Brian's Waste of Time

Thu, 15 Jul 2004

Native Java Continuations

Torsten let the cat out of the bag. After James managed to extract an admission that the JVM could very easily support continuations from one of the HotSpot engineers at GroovyOne, a few people have been very hungry to expose them in the Java language.

For those not familiar with continuations, I'll quote Paul Graham's On Lisp

A continuation is a program frozen in action: a single functional object containing the state of a computation. When the object is evaluated, the stored computation is restarted where it left off. In solving certain types of problems it can be a great help to be able to save the state of a program and restart it later. In multiprocessing, for example, a continuation conveniently represents a suspended process. In nondeterministic search programs, a continuation can represent a node in the search tree.

This somewhat abstract idea has a lot of implications. This past year the idea of using continuations in web applications started to get more general acceptance and see more mainstream usage via Cocoon and RIFE but both of these cheat -- Cocoon uses a special Javascript interpreter, and RIFE uses very special cased pseudo-continuations (Geert is going to give me a hard time for saying that ;-).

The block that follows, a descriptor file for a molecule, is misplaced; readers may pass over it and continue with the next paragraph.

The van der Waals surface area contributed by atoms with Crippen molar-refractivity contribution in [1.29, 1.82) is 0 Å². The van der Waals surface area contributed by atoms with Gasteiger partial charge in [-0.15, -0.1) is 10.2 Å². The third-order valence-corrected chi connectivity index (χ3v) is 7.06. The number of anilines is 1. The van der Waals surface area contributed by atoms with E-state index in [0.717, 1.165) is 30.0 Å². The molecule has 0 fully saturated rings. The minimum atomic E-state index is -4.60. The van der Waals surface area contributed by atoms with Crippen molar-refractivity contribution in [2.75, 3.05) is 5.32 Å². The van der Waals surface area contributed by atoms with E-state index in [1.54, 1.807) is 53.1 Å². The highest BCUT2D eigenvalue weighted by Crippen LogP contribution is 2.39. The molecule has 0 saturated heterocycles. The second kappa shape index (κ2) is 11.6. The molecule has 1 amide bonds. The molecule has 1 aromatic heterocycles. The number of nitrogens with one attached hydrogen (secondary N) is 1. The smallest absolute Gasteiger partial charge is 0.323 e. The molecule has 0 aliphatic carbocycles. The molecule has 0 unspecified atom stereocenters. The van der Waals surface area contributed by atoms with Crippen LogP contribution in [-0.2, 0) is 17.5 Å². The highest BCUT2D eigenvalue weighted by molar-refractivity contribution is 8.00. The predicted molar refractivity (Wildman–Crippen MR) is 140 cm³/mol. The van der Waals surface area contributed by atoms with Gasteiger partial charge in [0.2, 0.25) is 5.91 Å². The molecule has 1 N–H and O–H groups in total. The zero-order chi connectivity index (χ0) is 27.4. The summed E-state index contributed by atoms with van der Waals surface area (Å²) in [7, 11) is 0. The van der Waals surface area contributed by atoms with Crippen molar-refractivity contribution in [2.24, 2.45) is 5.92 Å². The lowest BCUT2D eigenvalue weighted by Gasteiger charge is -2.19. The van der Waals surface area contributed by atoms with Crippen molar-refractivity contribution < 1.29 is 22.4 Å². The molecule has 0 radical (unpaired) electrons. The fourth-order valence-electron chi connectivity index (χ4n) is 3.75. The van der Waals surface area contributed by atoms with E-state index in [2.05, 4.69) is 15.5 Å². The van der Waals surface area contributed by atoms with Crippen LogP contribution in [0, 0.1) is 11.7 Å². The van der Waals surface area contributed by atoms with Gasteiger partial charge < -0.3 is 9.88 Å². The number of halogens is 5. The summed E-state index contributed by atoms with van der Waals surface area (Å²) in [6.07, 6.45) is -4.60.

Aside from web application usage, the J2EE space can make great use of them in asynchronous processes -- a workflow engine where the workflow is modeled directly in java as a procedure:

public void handleMooseAttack(Moose m, Victim v) {
    for (Iterator i = insurance.getAllForms().iterator(); i.hasNext();) {

This whole process may take ten years to complete, but the state of the process can be stored, migrated, etc directly instead of modeling it as a finite state machine with transitions etc.

Finally, other absurdly cool uses include "this process must not die ever" processes which can be capture, migrated to the failover server, and kept waiting until the main server dies -- then th full stack, state, everything brought right back via invoking the continuation.

That is just continuations in the large, and all of these things can be done without continuations in the JVM, they just get more convenient when you do have them. In the small is where the ideas really shine -- coroutines, generators, certain types of graph traversals, error recovery (in languages which support continuations you get java's try/catch being a trivial thing to implement, and you get other niceties like "try ... catch { retry two times; fail } finally ... end".

I know the people thus far involved want to see fully serializable and migratable continuations (scheme) rather than thread-bound continuations (ruby), which is where the really big asynchronous options will come from =) Exciting exciting.

So, if you are a continuations expert, FP weenie, or doing work that this would apply to, drop by our wiki, kindly provided by Codehaus or mailing list ( ( to subscribe)). We figure we have a good shot at getting it in -- after all Guy Steele works for Sun, and specifically works on Java internals ;-)

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